The Churchill Center (WinstonChurchill.org)

     The Archives were an excellent environment for research, with well-written finding aids (available in electronic and paper form), and a well-organized if formalized system for requesting folders of documents. Photography is permitted, provided one pays a fee of £1 each day one takes photographs. The archives are well-staffed, and all of the staff were extremely helpful and friendly. As one might expect for an institution of this sort, it has a well-maintained web presence, with electronic finding aids on the Janus server, a useful website, and (of course), an oft-updated Twitter feed.
     The actual subject of my visit was the Joseph Rotblat collection. Rotblat was a fascinating figure, born in 1908 in Warsaw (then in the Russian Empire), who worked as an electrician before becoming a nuclear physicist in the 1930s. He left Poland shortly before the Second World War broke out, but lost his wife, who was trapped by the German invasion and died in a concentration camp. Having independently conceived of the weapons potential of a fission chain reaction, he joined British nuclear bomb research, and worked on the Manhattan project, before leaving in 1944 when he concluded that the threat of a German bomb was unlikely to materialize. Horrified by the offensive use of the bomb research, he shifted fields into medical physics, which at the time cost him a Royal Society membership. As a researcher on the biological effects of radiation, he became one of the founders of the Pugwash conferences in 1957. Named after the Canadian resort town in which the first meeting took place, these conferences enlisted international groups of scientists to discuss problems relating to the general theme of disarmament, such as the threat of nuclear fallout. Rotblat served as a central figure in the Pugwash movement for the remainder of his career, literally organizing it from his home in the early 1960s. For this work, he shared the 1995 Nobel Peace Prize with the Pugwash organization. He died in 2005, having lived through two world wars, the entire history of the Soviet Union, and the first seven decades of the nuclear age.

Joseph Rotblat (The Guardian)

     Due to his central involvement in the Pugwash movement, Rotblat’s papers include substantial administrative records for the movement. My visit was primarily to view these, and they proved to be a goldmine. I was primarily interested in Pugwash’s activities in opposition to chemical and biological weapons, which included a fascinating project in the 1960s to duplicate (presumed) secret military work on technology to rapidly detect pathogenic airborne microbes. These papers will help immensely with my dissertation work. The broader picture of the organization which emerged from the archive was also fascinating, as a network of informal Cold War diplomacy with impacts on the Partial Test Ban Treaty and early Vietnam War negotiations. This picture fits with Matthew Evangelista’s discussion of Pugwash and other transnational organizations in his 1999 book Unarmed Forces, but the new availability of Rotblat’s papers (which were only opened to the public a few years ago) suggest the possibility for new scholarship on the Pugwash movement and its role in the Cold War. There were also the fun little tidbits one finds in any good archive. For instance, Bertrand Russell (at the time the titular leader of the Pugwash movement), was apparently sympathetic to Kennedy assassination conspiracy theories.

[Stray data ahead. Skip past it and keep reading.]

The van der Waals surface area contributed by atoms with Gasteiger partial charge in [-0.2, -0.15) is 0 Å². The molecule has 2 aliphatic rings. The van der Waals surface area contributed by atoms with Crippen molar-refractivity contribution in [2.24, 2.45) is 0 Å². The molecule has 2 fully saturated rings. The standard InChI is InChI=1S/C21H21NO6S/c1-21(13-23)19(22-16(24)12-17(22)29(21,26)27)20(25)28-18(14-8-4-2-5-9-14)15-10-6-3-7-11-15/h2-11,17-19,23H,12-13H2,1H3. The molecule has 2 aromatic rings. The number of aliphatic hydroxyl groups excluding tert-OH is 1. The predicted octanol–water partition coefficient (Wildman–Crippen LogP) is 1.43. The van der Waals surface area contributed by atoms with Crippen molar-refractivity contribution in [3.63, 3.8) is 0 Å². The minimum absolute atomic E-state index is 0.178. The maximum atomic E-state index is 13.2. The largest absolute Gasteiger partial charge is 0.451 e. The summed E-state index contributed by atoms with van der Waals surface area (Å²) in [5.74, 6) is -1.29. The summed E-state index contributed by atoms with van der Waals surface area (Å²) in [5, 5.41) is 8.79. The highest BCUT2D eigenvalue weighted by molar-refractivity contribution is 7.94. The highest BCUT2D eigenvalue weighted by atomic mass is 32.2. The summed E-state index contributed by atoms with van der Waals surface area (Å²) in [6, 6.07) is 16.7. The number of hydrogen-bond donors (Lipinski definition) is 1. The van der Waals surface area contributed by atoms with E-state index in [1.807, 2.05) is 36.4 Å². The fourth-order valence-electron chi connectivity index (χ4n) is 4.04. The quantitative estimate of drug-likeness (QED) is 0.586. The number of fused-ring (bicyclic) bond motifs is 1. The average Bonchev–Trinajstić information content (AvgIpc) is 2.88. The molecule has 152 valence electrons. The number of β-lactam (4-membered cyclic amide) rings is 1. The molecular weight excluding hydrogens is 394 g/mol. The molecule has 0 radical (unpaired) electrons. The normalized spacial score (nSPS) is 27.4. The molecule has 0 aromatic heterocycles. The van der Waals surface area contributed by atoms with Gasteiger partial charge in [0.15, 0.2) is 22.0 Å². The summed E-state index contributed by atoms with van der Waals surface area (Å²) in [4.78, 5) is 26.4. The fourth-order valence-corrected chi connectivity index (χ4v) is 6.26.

Copyright Churchill Archives Center. Not a novel finding, but new to me!

     While I didn’t get to any other archives while in the UK, I did get a chance to visit Portsmouth’s Historic Dockyards one weekend. Between that and previous visits to Baltimore and Boston this summer, my dissertation research has allowed a surprising amount of naval history tourism! All good things must come to an end, however: my next two trips will be to Madison, WI and Atlanta, neither of which are noted for their historic ships.

Ex-USS Constellation (1854), Baltimore Harbor. Author's photo.
USS Constitution (1797), Boston Harbor. Author's photo.
HMS Victory (1765), Portsmouth Historic Dockyard. Author's photo.

June 3, 2015

A New View, from Somewhere

This week is a second post from John Heydinger, who had previously written about Ludwik Fleck. Here, he interprets the "Anthropocene" through a lens provided by Donna Haraway. Check it out!

May 26, 2015

Métis Medicine in the Northwest Territories, 1835-1839

Macey (Margaret) Flood received her B.A. in the Liberal Arts in 2007 from St. John’s College in Santa Fe. She studies the history of botanical medicine in the 19th- and 20th-century United States, looking at the circulation of both plants and practices between indigenous, metis, and settler communities, including the eclectic practitioners. Her broader interests include oral histories, traditions of heterodox medicine in the United States, and the relationship of medicine to place. She has worked as a freelance editor, a research assistant in cognitive science, and an herbal practitioner and education. Her other interests include exploring the outdoors and writing nonfiction. Her work is supported by a Graduate Research Fellowship from the National Science Foundation.